Key Messages on Germany and DisarmamentEnlarge image (© picture-alliance / Uwe Gerig)
1. For Germany, disarmament and arms control are key building blocks for a global security architecture of the future. They are not a concern of the past but require urgent attention in the present and in the future.
2. Germany fully supports President Obama’s vision of a world without nuclear weapons. Germany is convinced that the uncontrolled proliferation of nuclear weapons is one of the greatest threats to our security. Not only is there a risk that the number of nuclear weapons states may double over the next ten years, but there is also the risk that terrorists may obtain nuclear weapons. Curbing this danger is a matter of survival, which is why disarmament and arms control are hugely important for the whole of humanity. Enlarge image Foreign Minister Westerwelle welcomed the new US nuclear strategy and has called disarmament a key foreign policy issue of this decade. (© picture-alliance/dpa)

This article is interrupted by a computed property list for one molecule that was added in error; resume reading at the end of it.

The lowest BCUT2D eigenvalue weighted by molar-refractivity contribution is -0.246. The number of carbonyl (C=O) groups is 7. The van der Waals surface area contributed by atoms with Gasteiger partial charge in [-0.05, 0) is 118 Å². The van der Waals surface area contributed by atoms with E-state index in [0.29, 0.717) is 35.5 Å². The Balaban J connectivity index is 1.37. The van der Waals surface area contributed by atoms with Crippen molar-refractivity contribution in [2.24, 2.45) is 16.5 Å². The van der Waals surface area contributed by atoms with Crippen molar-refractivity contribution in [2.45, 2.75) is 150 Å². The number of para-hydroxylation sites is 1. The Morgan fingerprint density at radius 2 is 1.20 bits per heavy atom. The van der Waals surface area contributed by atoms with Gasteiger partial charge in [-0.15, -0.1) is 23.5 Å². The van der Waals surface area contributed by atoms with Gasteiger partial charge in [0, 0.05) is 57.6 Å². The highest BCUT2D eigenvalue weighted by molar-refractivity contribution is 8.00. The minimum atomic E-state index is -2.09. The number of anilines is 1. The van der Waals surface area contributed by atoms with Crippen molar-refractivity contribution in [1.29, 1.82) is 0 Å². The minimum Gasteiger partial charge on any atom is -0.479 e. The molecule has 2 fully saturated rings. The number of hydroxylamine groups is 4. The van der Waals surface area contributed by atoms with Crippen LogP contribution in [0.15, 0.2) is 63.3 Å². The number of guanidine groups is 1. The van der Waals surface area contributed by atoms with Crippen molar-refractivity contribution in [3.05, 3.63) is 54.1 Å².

3. One of the main international instruments is the Nuclear Non-Proliferation Treaty (NPT), which sets down three fundamental principles: first, the duty of non proliferation; second, the principle of general and complete disarmament, and third, the undisputed right of all countries to civilian use of nuclear energy. The Agreement is based on a reciprocal promise: nuclear weapon states agree to strive for complete nuclear disarmament, while non-nuclear weapon states refrain from developing nuclear weapons. The NPT Review Conference in New York in May 2010 agreed on a final document that contains a forward-looking action plan regarding the three pillars of the treaty. All participants expressly commit themselves to the goal of completely eliminating all nuclear weapons. Moreover, there is new momentum toward the mandate to create a nuclear-weapon free zone in the Middle East.